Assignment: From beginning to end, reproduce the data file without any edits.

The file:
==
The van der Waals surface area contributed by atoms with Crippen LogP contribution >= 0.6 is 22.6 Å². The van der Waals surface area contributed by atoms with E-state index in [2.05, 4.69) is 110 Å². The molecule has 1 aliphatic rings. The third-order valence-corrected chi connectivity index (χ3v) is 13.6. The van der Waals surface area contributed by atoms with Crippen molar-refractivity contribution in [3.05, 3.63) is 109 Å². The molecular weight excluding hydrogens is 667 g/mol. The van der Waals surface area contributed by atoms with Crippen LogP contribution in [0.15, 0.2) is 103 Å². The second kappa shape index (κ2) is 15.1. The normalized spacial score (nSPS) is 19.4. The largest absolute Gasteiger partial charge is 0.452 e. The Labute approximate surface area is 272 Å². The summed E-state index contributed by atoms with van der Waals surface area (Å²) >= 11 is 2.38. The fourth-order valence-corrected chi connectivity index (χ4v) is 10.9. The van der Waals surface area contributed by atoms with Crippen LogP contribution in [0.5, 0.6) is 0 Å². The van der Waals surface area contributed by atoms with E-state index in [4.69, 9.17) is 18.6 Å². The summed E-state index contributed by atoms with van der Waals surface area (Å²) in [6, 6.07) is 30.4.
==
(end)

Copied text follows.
The van der Waals surface area contributed by atoms with Crippen LogP contribution >= 0.6 is 22.6 Å². The van der Waals surface area contributed by atoms with E-state index in [2.05, 4.69) is 110 Å². The molecule has 1 aliphatic rings. The third-order valence-corrected chi connectivity index (χ3v) is 13.6. The van der Waals surface area contributed by atoms with Crippen molar-refractivity contribution in [3.05, 3.63) is 109 Å². The molecular weight excluding hydrogens is 667 g/mol. The van der Waals surface area contributed by atoms with Crippen LogP contribution in [0.15, 0.2) is 103 Å². The second kappa shape index (κ2) is 15.1. The normalized spacial score (nSPS) is 19.4. The largest absolute Gasteiger partial charge is 0.452 e. The Labute approximate surface area is 272 Å². The summed E-state index contributed by atoms with van der Waals surface area (Å²) >= 11 is 2.38. The fourth-order valence-corrected chi connectivity index (χ4v) is 10.9. The van der Waals surface area contributed by atoms with Crippen LogP contribution in [0.5, 0.6) is 0 Å². The van der Waals surface area contributed by atoms with E-state index in [4.69, 9.17) is 18.6 Å². The summed E-state index contributed by atoms with van der Waals surface area (Å²) in [6, 6.07) is 30.4.